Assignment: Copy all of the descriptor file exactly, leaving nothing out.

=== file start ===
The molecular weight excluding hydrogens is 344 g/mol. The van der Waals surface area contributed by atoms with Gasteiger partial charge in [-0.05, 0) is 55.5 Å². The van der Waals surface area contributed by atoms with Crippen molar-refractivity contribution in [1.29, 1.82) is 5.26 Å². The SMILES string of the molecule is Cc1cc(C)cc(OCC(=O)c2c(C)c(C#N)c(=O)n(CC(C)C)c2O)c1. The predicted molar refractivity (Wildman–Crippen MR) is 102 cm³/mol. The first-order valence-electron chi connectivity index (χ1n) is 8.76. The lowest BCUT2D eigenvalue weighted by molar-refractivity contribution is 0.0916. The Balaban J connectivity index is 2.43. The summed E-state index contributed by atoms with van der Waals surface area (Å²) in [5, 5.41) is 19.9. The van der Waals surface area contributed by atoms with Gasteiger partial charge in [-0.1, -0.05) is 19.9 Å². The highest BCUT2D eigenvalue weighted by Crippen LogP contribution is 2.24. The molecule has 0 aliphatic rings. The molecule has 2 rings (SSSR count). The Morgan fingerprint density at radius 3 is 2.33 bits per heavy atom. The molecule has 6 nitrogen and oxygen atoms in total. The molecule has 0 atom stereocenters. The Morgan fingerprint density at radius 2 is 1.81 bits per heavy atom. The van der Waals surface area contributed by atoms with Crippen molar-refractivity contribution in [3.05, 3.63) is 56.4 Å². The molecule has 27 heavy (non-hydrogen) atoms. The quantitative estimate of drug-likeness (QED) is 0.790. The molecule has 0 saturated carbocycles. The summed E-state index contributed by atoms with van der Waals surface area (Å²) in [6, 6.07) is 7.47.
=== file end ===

The molecular weight excluding hydrogens is 344 g/mol. The van der Waals surface area contributed by atoms with Gasteiger partial charge in [-0.05, 0) is 55.5 Å². The van der Waals surface area contributed by atoms with Crippen molar-refractivity contribution in [1.29, 1.82) is 5.26 Å². The SMILES string of the molecule is Cc1cc(C)cc(OCC(=O)c2c(C)c(C#N)c(=O)n(CC(C)C)c2O)c1. The predicted molar refractivity (Wildman–Crippen MR) is 102 cm³/mol. The first-order valence-electron chi connectivity index (χ1n) is 8.76. The lowest BCUT2D eigenvalue weighted by molar-refractivity contribution is 0.0916. The Balaban J connectivity index is 2.43. The summed E-state index contributed by atoms with van der Waals surface area (Å²) in [5, 5.41) is 19.9. The van der Waals surface area contributed by atoms with Gasteiger partial charge in [-0.1, -0.05) is 19.9 Å². The highest BCUT2D eigenvalue weighted by Crippen LogP contribution is 2.24. The molecule has 0 aliphatic rings. The molecule has 2 rings (SSSR count). The Morgan fingerprint density at radius 3 is 2.33 bits per heavy atom. The molecule has 6 nitrogen and oxygen atoms in total. The molecule has 0 atom stereocenters. The Morgan fingerprint density at radius 2 is 1.81 bits per heavy atom. The van der Waals surface area contributed by atoms with Crippen molar-refractivity contribution in [3.05, 3.63) is 56.4 Å². The molecule has 27 heavy (non-hydrogen) atoms. The quantitative estimate of drug-likeness (QED) is 0.790. The molecule has 0 saturated carbocycles. The summed E-state index contributed by atoms with van der Waals surface area (Å²) in [6, 6.07) is 7.47.